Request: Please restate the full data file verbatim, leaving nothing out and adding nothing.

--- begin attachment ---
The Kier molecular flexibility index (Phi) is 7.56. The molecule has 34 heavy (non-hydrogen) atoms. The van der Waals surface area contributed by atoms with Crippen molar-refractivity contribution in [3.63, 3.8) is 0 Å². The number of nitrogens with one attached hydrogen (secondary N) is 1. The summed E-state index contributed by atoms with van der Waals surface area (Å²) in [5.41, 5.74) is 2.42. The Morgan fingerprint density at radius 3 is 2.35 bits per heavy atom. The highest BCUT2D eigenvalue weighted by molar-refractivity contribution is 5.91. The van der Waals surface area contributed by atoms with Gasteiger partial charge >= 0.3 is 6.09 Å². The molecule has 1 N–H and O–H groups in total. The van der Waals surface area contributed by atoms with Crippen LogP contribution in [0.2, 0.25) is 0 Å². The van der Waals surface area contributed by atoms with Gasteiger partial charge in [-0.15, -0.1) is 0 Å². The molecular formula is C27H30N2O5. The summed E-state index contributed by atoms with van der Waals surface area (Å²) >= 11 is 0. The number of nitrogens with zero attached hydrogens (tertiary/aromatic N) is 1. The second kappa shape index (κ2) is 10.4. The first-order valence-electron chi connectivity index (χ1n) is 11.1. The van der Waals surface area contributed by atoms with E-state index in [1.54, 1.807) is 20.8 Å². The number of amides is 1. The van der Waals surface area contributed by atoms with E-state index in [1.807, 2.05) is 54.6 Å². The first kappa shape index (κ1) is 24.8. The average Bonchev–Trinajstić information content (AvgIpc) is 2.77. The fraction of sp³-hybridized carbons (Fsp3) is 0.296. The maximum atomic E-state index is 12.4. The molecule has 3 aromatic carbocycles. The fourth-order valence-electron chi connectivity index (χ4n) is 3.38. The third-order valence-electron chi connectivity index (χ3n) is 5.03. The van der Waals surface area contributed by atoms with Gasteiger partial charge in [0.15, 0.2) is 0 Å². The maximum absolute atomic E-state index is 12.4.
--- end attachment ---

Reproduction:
The Kier molecular flexibility index (Phi) is 7.56. The molecule has 34 heavy (non-hydrogen) atoms. The van der Waals surface area contributed by atoms with Crippen molar-refractivity contribution in [3.63, 3.8) is 0 Å². The number of nitrogens with one attached hydrogen (secondary N) is 1. The summed E-state index contributed by atoms with van der Waals surface area (Å²) in [5.41, 5.74) is 2.42. The Morgan fingerprint density at radius 3 is 2.35 bits per heavy atom. The highest BCUT2D eigenvalue weighted by molar-refractivity contribution is 5.91. The van der Waals surface area contributed by atoms with Gasteiger partial charge >= 0.3 is 6.09 Å². The molecule has 1 N–H and O–H groups in total. The van der Waals surface area contributed by atoms with Crippen LogP contribution in [0.2, 0.25) is 0 Å². The van der Waals surface area contributed by atoms with Gasteiger partial charge in [-0.15, -0.1) is 0 Å². The molecular formula is C27H30N2O5. The summed E-state index contributed by atoms with van der Waals surface area (Å²) >= 11 is 0. The number of nitrogens with zero attached hydrogens (tertiary/aromatic N) is 1. The second kappa shape index (κ2) is 10.4. The first-order valence-electron chi connectivity index (χ1n) is 11.1. The van der Waals surface area contributed by atoms with E-state index in [1.54, 1.807) is 20.8 Å². The number of amides is 1. The van der Waals surface area contributed by atoms with E-state index in [1.807, 2.05) is 54.6 Å². The first kappa shape index (κ1) is 24.8. The average Bonchev–Trinajstić information content (AvgIpc) is 2.77. The fraction of sp³-hybridized carbons (Fsp3) is 0.296. The maximum atomic E-state index is 12.4. The molecule has 3 aromatic carbocycles. The fourth-order valence-electron chi connectivity index (χ4n) is 3.38. The third-order valence-electron chi connectivity index (χ3n) is 5.03. The van der Waals surface area contributed by atoms with Gasteiger partial charge in [0.15, 0.2) is 0 Å². The maximum absolute atomic E-state index is 12.4.